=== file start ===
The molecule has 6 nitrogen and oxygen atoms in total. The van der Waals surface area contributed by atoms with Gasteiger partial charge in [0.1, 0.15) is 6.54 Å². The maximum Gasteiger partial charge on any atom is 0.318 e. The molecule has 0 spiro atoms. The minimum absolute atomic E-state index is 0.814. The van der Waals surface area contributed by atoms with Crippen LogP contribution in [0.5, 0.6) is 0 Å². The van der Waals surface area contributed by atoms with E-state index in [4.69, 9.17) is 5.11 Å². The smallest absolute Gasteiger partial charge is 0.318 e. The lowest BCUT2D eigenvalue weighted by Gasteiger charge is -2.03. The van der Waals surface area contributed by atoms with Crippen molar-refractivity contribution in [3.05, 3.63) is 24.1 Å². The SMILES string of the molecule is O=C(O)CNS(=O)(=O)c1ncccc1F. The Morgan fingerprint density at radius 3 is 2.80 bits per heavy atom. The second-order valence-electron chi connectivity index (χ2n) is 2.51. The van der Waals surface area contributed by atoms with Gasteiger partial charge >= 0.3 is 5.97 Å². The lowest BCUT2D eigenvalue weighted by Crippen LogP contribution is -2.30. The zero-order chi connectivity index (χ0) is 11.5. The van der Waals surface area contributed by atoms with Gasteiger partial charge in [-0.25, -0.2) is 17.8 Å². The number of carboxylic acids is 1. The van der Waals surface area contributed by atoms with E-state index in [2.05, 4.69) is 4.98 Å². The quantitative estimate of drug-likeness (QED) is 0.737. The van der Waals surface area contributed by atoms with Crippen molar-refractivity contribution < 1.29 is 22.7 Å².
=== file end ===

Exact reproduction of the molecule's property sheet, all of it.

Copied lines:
The molecule has 6 nitrogen and oxygen atoms in total. The van der Waals surface area contributed by atoms with Gasteiger partial charge in [0.1, 0.15) is 6.54 Å². The maximum Gasteiger partial charge on any atom is 0.318 e. The molecule has 0 spiro atoms. The minimum absolute atomic E-state index is 0.814. The van der Waals surface area contributed by atoms with Crippen LogP contribution in [0.5, 0.6) is 0 Å². The van der Waals surface area contributed by atoms with E-state index in [4.69, 9.17) is 5.11 Å². The smallest absolute Gasteiger partial charge is 0.318 e. The lowest BCUT2D eigenvalue weighted by Gasteiger charge is -2.03. The van der Waals surface area contributed by atoms with Crippen molar-refractivity contribution in [3.05, 3.63) is 24.1 Å². The SMILES string of the molecule is O=C(O)CNS(=O)(=O)c1ncccc1F. The Morgan fingerprint density at radius 3 is 2.80 bits per heavy atom. The second-order valence-electron chi connectivity index (χ2n) is 2.51. The van der Waals surface area contributed by atoms with Gasteiger partial charge >= 0.3 is 5.97 Å². The lowest BCUT2D eigenvalue weighted by Crippen LogP contribution is -2.30. The zero-order chi connectivity index (χ0) is 11.5. The van der Waals surface area contributed by atoms with Gasteiger partial charge in [-0.25, -0.2) is 17.8 Å². The number of carboxylic acids is 1. The van der Waals surface area contributed by atoms with E-state index in [2.05, 4.69) is 4.98 Å². The quantitative estimate of drug-likeness (QED) is 0.737. The van der Waals surface area contributed by atoms with Crippen molar-refractivity contribution < 1.29 is 22.7 Å².